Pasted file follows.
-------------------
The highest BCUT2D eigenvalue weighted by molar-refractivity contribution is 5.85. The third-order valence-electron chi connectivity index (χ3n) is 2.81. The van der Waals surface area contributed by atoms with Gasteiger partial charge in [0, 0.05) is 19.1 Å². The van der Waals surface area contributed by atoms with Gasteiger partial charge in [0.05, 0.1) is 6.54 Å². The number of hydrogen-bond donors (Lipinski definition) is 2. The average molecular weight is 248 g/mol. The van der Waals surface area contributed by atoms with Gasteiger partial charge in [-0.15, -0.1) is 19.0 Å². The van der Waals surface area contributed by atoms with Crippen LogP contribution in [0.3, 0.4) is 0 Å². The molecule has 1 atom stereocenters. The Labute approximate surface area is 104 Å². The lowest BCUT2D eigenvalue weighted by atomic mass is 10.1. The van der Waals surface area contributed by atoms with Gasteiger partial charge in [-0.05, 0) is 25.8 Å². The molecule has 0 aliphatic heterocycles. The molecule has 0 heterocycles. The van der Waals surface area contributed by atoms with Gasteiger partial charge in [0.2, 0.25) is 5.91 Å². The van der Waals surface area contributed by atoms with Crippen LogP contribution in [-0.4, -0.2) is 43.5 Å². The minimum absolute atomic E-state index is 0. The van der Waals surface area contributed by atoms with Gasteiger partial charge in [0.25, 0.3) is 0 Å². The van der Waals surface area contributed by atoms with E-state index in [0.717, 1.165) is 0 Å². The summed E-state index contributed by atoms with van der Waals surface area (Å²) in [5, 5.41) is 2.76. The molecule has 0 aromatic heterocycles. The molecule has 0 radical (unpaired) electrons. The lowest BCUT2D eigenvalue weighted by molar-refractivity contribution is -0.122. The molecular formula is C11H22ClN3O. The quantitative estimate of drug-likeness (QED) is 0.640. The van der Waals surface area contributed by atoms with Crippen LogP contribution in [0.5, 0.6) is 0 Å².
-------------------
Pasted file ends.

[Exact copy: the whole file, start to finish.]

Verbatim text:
The highest BCUT2D eigenvalue weighted by molar-refractivity contribution is 5.85. The third-order valence-electron chi connectivity index (χ3n) is 2.81. The van der Waals surface area contributed by atoms with Gasteiger partial charge in [0, 0.05) is 19.1 Å². The van der Waals surface area contributed by atoms with Gasteiger partial charge in [0.05, 0.1) is 6.54 Å². The number of hydrogen-bond donors (Lipinski definition) is 2. The average molecular weight is 248 g/mol. The van der Waals surface area contributed by atoms with Gasteiger partial charge in [-0.15, -0.1) is 19.0 Å². The van der Waals surface area contributed by atoms with Crippen LogP contribution in [0.3, 0.4) is 0 Å². The molecule has 1 atom stereocenters. The Labute approximate surface area is 104 Å². The lowest BCUT2D eigenvalue weighted by atomic mass is 10.1. The van der Waals surface area contributed by atoms with Gasteiger partial charge in [-0.05, 0) is 25.8 Å². The molecule has 0 aliphatic heterocycles. The molecule has 0 heterocycles. The van der Waals surface area contributed by atoms with Gasteiger partial charge in [0.2, 0.25) is 5.91 Å². The van der Waals surface area contributed by atoms with Crippen LogP contribution in [-0.4, -0.2) is 43.5 Å². The minimum absolute atomic E-state index is 0. The van der Waals surface area contributed by atoms with Gasteiger partial charge in [0.25, 0.3) is 0 Å². The van der Waals surface area contributed by atoms with E-state index in [0.717, 1.165) is 0 Å². The summed E-state index contributed by atoms with van der Waals surface area (Å²) in [5, 5.41) is 2.76. The molecule has 0 aromatic heterocycles. The molecule has 0 radical (unpaired) electrons. The lowest BCUT2D eigenvalue weighted by molar-refractivity contribution is -0.122. The molecular formula is C11H22ClN3O. The quantitative estimate of drug-likeness (QED) is 0.640. The van der Waals surface area contributed by atoms with Crippen LogP contribution in [0.5, 0.6) is 0 Å².